Chávez to FARC: chill out; FARC to Chávez: watch out

On his June 8 Sunday TV program, Alo Presidente, Venezeula’s President Hugo Chávez called on Colombia’s FARC guerillas to lay down arms, saying: “Guerilla warfare has passed from history, and you in the FARC should know one thing: you have been converted into an excuse for the empire to threaten us all, you are the perfect excuse. The day peace comes to Colombia, the empire will lose the principal excuse it has—terrorism.” (El Universal, Mexico, June 9)

Chávez also called on FARC leader Alfonso Cano to release all hostages in a humanitarian gesture, “in exchange for nothing.” The president’s comments came a day after Colombian authorities announced the capture in Colombia of two Venezuelans, including one identified as a National Guard officer, carrying 40,000 AK-47 rifle cartridges—which Colombian authorities charge were intended for the FARC. Venezuela initially rejected Colombia’s claim that one of the Venezuelans was a military officer, but officials in Caracas softened their tone on Sunday, saying they were investigating. (NYT, LAT, June 9)

Manuel Teobaldo Agudo Escalona, identified as a second sergeant of the Venezuelan National Guard, was detainted by Colombia’s Technical Investigation Corps (CTI) and army troops at Puerto Nariño border post on the Rio Orinoco, Vichada department. The other Venezuelan was identified as Germán Castañeda. Two unnamed Colombians were detained as well. The FARC’s Front 16 operates in the remote region of savanna and jungle. (El Tiempo, Bogotá; Fiscalía press release, June 6)

In another sign of retreat, Chávez said June 7 he would withdraw a decree overhauling Venezeual’s intelligence services—with provisions making citizen collaboration mandatory. Responding to criticism from legal scholars and human rights groups, Chávez told a campaign rally for Socialist Party gubernatorial and mayoral candidates in Zulia state: “Where we made mistakes we must accept that and not defend the indefensible… There is no dictatorship here. No one here is coerced into saying more than they want to say.” (NYT, June 8)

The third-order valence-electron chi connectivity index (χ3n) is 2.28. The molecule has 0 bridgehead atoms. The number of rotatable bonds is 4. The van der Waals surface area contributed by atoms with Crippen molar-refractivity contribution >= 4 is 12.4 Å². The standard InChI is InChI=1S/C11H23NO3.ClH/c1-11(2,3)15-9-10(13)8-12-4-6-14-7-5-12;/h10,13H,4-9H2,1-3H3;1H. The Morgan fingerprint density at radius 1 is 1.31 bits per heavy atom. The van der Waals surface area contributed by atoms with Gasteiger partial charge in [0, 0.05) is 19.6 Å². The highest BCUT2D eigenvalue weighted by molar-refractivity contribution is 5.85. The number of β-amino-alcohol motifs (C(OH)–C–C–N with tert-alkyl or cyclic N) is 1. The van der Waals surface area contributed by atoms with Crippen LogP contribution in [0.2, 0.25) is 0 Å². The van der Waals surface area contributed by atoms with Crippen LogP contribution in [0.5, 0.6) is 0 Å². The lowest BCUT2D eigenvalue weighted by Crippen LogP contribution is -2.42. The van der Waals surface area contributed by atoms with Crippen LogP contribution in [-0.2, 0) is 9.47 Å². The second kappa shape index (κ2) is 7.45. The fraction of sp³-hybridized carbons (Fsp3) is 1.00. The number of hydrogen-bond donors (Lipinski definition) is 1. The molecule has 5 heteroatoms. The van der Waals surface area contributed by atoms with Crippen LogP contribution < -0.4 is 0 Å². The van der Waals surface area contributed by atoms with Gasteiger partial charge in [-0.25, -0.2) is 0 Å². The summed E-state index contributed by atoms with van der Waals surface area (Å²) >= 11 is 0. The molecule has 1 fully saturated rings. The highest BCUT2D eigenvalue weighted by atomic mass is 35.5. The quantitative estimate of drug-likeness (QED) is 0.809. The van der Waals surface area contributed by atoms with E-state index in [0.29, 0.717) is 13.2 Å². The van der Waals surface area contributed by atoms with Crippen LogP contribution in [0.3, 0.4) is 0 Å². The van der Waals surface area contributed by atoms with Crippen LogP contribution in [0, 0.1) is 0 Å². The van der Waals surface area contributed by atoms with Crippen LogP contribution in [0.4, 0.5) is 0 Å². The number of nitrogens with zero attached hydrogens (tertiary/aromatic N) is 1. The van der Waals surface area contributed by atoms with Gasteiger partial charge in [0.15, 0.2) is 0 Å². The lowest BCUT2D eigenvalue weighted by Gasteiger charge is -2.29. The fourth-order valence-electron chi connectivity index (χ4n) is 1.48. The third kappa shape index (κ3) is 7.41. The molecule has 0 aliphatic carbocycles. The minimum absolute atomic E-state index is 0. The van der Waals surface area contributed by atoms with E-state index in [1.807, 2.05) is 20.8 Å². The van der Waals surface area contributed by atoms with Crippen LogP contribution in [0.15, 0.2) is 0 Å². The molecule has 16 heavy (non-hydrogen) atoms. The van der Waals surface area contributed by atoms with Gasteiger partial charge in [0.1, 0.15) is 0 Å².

Under the new intelligence decree, which was issued last week, Venezuela’s two main intelligence services, the DISIP secret police and the DIM military intelligence agency, were be replaced with new agencies, the General Intelligence Office and General Counterintelligence Office, under the control of Chávez. It also required Venezuela’s residents to comply with requests to assist the agencies, or community vigilance networks loyal to Chávez. Refusal was to be punishable by two to four years in prison, or four to six for government employees. In a rare public judicial dissent, Blanca Rosa Mármol de León, a justice on Venezuela’s top court, said: “We are before a set of measures that are a threat to all of us. I have an obligation to say this, as a citizen and a judge. This is a step toward the creation of a society of informers.” (NYT, June 3)

The new National Intelligence and Counterintelligence System Law is now to be reviewed by the Venezuelan cabinet, following recommendations from the Supreme Justice Tribunal and the minister of Popular Power, Ramón Rodríguez Chacín. (ABN, Venezuela, June 9)

On June 9, FARC commander Iván Márquez was quoted by Venezuela’s Agencia Bolivariana de Prensa saying that Colombian president Alvaro Uribe “intended and still intends” to have Chávez and Ecuadoran President Rafael Correa assassinated. He said Colombia’s Department of Administrative Security (DAS) has “infiltrated more than 100 paramilitaries into Caracas for this aim.” He similalry charged that the DAS “is preparing various groups of sicarios [hired killers], to send them to Ecuador to assassinate the president, Rafael Correa, in coordination with an Ecuadoran general, by the name of Aguas.” (ABN, Venezuela; Milenio, Mexico, June 9)

Retired Ecuadoran Gen. Luis Aguas Narváez denied any link to a plot on Correa’s life. “The only general with the name of Aguas in this country is me,” he told TV Ecuavisa. Aguas Narváez, who commanded Ecuador’s Ground Forces under President Lucio Gutiérrez (2003-2005), said he “profoundly, categorically and energetically rejects these types of accusations.” (Unión Radio, Venezuela, June 9)

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